Audit critical of five Catholic male congregations on child protection
Tusla review finds ‘a clear shift in attitudes and culture within the congregations’
In general the Tusla audit found that the congregations had made substantial improvements in adhering to and implementing child abuse management guidelines. Photograph: Alan Betson / The Irish Times
Sixteen out of 135 Catholic congregations in Ireland had “unsatisfactory” child protection procedures in place to the end of 2015, according to an audit by Tusla, the child and family agency.
The audit found “a clear shift in attitudes and culture” within the congregation and deemed safeguarding procedures in 29 congregations to be “excellent” and said they were “satisfactory” in 43 others.
Among those Tusla deemed “excellent” were the Christian Brothers, the Spiritans, the Sisters of Mercy, the Dominicans, Benedictines, Legionaries of Christ, Society of African Missions, Missionaries of the Sacred Heart, Divine Word Missionaries, Vincentian Fathers, and the Loreto Sisters.
The audit, published on Tuesday, examined the management of 1,882 relevant allegations of child sexual abuse and how each congregation adhered, or not, to existing guidelines at the time allegations were made.
It was volume II of the audit, the first part of which was published in 2012 and focused on the 24 Catholic dioceses which, in whole or in part, are in the Republic.
In general the latest audit found that the congregations had made substantial improvements in adhering to/implementing child abuse management guidelines.
Among those found to have “unsatisfactory” child protection procedures were some female congregations, few of which have direct dealings with children anymore, not least because the median age of members is in their 70s.
Among such female congregations were the Good Shepherd Sisters and the Sisters of Our Lady of Charity, the Sisters of Charity of St Paul the Apostle, the Congregation of La Sainte Union, Sisters of St Louis, the Association of the Holy Family, the Salesian Sisters, and the Marist Sisters.
In almost all these cases the Tusla audit concluded there had been “no child sexual abuse allegations against any member of the congregation. The audit team have no concerns regarding this congregation”.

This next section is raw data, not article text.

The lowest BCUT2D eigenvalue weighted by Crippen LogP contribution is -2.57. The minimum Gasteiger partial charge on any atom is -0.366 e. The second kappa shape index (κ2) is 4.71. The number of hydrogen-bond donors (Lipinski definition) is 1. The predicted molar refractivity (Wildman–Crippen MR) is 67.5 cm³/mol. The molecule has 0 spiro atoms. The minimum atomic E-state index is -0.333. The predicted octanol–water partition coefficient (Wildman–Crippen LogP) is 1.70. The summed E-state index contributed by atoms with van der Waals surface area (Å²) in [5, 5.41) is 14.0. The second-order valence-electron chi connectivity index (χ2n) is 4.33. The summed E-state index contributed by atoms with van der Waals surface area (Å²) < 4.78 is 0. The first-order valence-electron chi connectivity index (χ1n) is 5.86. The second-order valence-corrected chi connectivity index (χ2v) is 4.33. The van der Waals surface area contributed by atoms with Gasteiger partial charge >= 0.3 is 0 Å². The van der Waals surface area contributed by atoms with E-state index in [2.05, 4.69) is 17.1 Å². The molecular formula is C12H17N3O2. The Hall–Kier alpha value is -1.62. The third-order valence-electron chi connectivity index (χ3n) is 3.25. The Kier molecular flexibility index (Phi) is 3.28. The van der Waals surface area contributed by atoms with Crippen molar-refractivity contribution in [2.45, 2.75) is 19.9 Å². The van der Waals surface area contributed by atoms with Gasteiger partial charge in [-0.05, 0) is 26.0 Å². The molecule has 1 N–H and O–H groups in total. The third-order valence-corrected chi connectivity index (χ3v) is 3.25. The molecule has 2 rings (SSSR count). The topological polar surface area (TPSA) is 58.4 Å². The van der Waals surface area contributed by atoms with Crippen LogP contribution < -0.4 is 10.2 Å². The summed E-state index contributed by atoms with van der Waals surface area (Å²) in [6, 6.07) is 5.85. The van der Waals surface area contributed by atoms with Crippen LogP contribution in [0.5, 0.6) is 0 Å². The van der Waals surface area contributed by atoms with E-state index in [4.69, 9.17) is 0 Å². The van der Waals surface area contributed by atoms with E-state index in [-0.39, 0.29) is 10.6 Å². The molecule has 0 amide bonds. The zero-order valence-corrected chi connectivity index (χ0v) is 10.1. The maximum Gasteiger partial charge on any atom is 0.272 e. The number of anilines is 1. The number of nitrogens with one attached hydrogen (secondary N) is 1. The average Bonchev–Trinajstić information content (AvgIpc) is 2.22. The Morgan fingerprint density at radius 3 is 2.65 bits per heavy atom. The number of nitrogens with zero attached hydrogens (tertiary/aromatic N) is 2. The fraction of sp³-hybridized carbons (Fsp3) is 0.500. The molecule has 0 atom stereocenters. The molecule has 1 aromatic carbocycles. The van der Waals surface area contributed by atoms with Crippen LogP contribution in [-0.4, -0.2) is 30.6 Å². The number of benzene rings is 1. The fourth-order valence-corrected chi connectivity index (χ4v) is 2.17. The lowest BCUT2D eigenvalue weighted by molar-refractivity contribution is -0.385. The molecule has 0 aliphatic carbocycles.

Of greater concern, and not least as child sexual abuse is predominantly a feature of male congregations, was the Tusla audit “unsatisfactory” findings on child protection procedures at the De La Salle Brothers, the Franciscans, the Marist Fathers, the Discalced Carmelites, and the Servites.
Lack of monitoring
At the De La Salle Brothers it found a “lack of individual safety and monitoring plans for those against whom allegations have been made”. The congregation has a membership of 77 in Ireland, North and South, and has faced 61 allegations.
“Bearing in mind that there are currently six alleged accused members living under their aegis, one of whom is high profile with another convicted, without safety plans in place it was stated clearly to the De La Salle Brothers that it was imperative that safeguarding plans and procedures needed to be clearly defined and implemented in each case,” the audit said.
It recommended the De La Salle Brothers “would benefit from significant input from the NBSCCCI (National Board for Safeguarding Children at Maynooth) in relation to the redrafting of the child protection policy, its implementation and ongoing monitoring”.
Where the Franciscans are concerned Tusla said it was “crucial” this congregation “demonstrates its commitment to reporting allegations without delay”.
Its child safeguarding policy document, reviewed by Tusla and found to be “unsatisfactory”, required “immediate attention across all the standards”.
Tusla found that congregation’s practice “of reporting allegations was very poor prior to 2009” and that by then “ three OFM members were convicted and completed prison sentences for child sexual abuse offences”.
A total of 55 allegations were made “against a small number of members. As information was held internally and not shared with the authorities’ potential significant child protection risks were posed by members”, it said.
The Discalced Carmelites Fathers “did not provide a clear indicator of their child protection practices”. Their “good work is not however reflected in their current child protection policy document which has been reviewed as unsatisfactory,” Tusla said.
The congregation faced seven allegations. At the time of the audit there were 42 friars in Ireland residing in five communities in Dublin, Galway and Derry.
Work was needed “to improve the current unsatisfactory document and provide a comprehensive, clear and easily understood policy” where the Marist Fathers were concerned, it said.
What they needed was “an all-encompassing standalone document which can be easily understood, is clear and comprehensive.”
In 2013 there were 39 Marist Fathers in Ireland located at five communities in Dublin and Louth. The congregation has had to deal with 15 abuse allegations.